San Francisco 49ers

San Francisco 49ers: Five thoughts from the spring sessions

49ers quarterback Jimmy Garoppolo talks about his wide receivers at minicamp

San Francisco 49ers quarterback Jimmy Garoppolo spoke about his receiving corps at Levi's Stadium.
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San Francisco 49ers quarterback Jimmy Garoppolo spoke about his receiving corps at Levi's Stadium.

The 49ers have closed the doors and shut the lights off. Their last spring practice was Wednesday and they won't take the field again until July 26, the first practice of training camp. What did we learn about the promising bunch? What's in store for summer? Here are five thoughts from the offseason session:

1. Health

When outside linebacker Dekoda Watson went to the ground this week and clutched the back of his lower leg, the worry was that he suffered an Achilles tear. As it turns out, he merely strained a calf muscle and should be back for the start of training camp. That was a theme this spring. Yes, the 49ers suffered the usual assortment of dings and dents, and second-year receiver Trent Taylor had to have a minor procedure on his back. But none of the issues is expected to linger too deeply, if at all, into training camp. Cornerback Richard Sherman, who tore his Achilles in November, remains on track to begin taking part in 11-on-11 situations at the start of camp.

2. Coverage

Speaking of Sherman … When the 2017 season ended, cornerback was the 49ers' most threadbare position. The team had Ahkello Witherspoon on the outside and not much else. Since then they added Sherman, moved Jimmie Ward to cornerback, then used a third-round pick on Tarvarius Moore, who had played safety in college. He was one of the pleasant surprises of the spring, taking quickly to his new position to the point where he even received a few first-team repetitions with Sherman and Ward (ankle) on the sideline. If the 49ers' plan for the future is to have a pair of tall, long-limbed and fast third-round picks — Witherspoon and Moore — as the outside cornerbacks, it got off to a good start this spring.

3. Bourne

The 49ers were encouraged by receiver Kendrick Bourne at the end of last season. Nine of his 16 catches in 2017 came in the final four games when the team was missing Pierre Garcon. Bourne continued that momentum in the spring. He was prolific in nearly every practice that was open to the media and caught passes with the first-, second- and third-string offenses. Aaron Burbridge also deserves mention at this position, but Bourne was the standout of the spring. If he maintains that consistency in the summer — and wins the war of attrition that often trips up young receivers — he seems on track to win a roster spot.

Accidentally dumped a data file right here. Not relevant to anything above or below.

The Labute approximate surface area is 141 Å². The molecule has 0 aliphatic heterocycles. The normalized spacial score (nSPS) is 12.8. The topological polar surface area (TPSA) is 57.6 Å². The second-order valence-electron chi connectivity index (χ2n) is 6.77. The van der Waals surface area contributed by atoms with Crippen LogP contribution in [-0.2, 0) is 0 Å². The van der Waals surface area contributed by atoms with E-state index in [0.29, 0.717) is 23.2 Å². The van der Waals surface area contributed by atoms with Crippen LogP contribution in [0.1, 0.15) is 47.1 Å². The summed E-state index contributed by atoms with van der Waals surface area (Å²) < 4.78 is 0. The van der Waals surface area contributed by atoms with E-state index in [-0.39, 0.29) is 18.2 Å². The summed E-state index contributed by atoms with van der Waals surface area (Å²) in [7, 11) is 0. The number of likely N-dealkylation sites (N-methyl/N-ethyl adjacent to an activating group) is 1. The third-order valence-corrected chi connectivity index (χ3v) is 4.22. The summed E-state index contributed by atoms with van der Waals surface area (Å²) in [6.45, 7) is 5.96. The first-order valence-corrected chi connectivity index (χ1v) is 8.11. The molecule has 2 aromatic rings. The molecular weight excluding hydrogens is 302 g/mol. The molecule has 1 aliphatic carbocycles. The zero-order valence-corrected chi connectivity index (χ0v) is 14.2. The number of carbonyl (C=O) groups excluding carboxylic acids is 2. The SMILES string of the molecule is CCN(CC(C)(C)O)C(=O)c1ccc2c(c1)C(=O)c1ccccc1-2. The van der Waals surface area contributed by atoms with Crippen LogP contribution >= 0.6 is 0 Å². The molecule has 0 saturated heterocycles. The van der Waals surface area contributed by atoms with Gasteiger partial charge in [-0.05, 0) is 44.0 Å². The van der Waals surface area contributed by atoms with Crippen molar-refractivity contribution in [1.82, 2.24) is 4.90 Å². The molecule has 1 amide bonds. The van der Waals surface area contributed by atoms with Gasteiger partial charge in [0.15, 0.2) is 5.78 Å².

4. Linebacker

Those at 49ers practice this week had a rare sight: Reuben Foster lining up next to Malcolm Smith at inside linebacker. That was the plan when the team used a first-round pick on Foster a year ago, but the shoulder injury that kept him out of spring drills in 2017, coupled with Smith's season-ending pectoral tear in the summer, in conjunction with Foster's legal issues, meant that the plan had to be put on hold. Add to the mix good-looking rookie Fred Warner and Brock Coyle, who will return from a shoulder injury in training camp, and inside linebacker might be the team's deepest spot. They'll need that depth considering that Foster likely is facing some sort of suspension — look for the NFL to announce it on a Friday this summer — this season. "I think there’s seven of them — inside linebackers — we’ve got right now," Kyle Shanahan noted. "All seven of them are NFL players. They all work, they all challenge each other. But they all know there is some real competition there, too. You can’t have seven inside linebackers on our roster."

5. Jimmy

Finally, there was plenty of hand-wringing — including in this space — about quarterback Jimmy Garoppolo, who looked like a mere mortal at times this week. It should be noted, however, that he also had some wonderful throws that fell just beyond the reach of defenders into the hands of his receivers. He showed the same feel and adaptation — a sidearm arm throw to thwart an oncoming rusher, for example — that got everyone so excited last season. The truth is that some quarterbacks look rough during the week and stellar on Sundays. Joe Montana comes to mind. Others look fantastic in practice and disappear on game days. Brian Hoyer comes to mind. When it comes to Garoppolo, perhaps the most promising aspect of the spring was that he and his offensive mates stayed late when they messed up and that he plans to hold a players-only session or two to bridge the long gap until training camp. That is, Jimmy now has a multi-million-dollar face and a multi-multi-million-dollar bank account. But he's still grinding like a working-class Joe.

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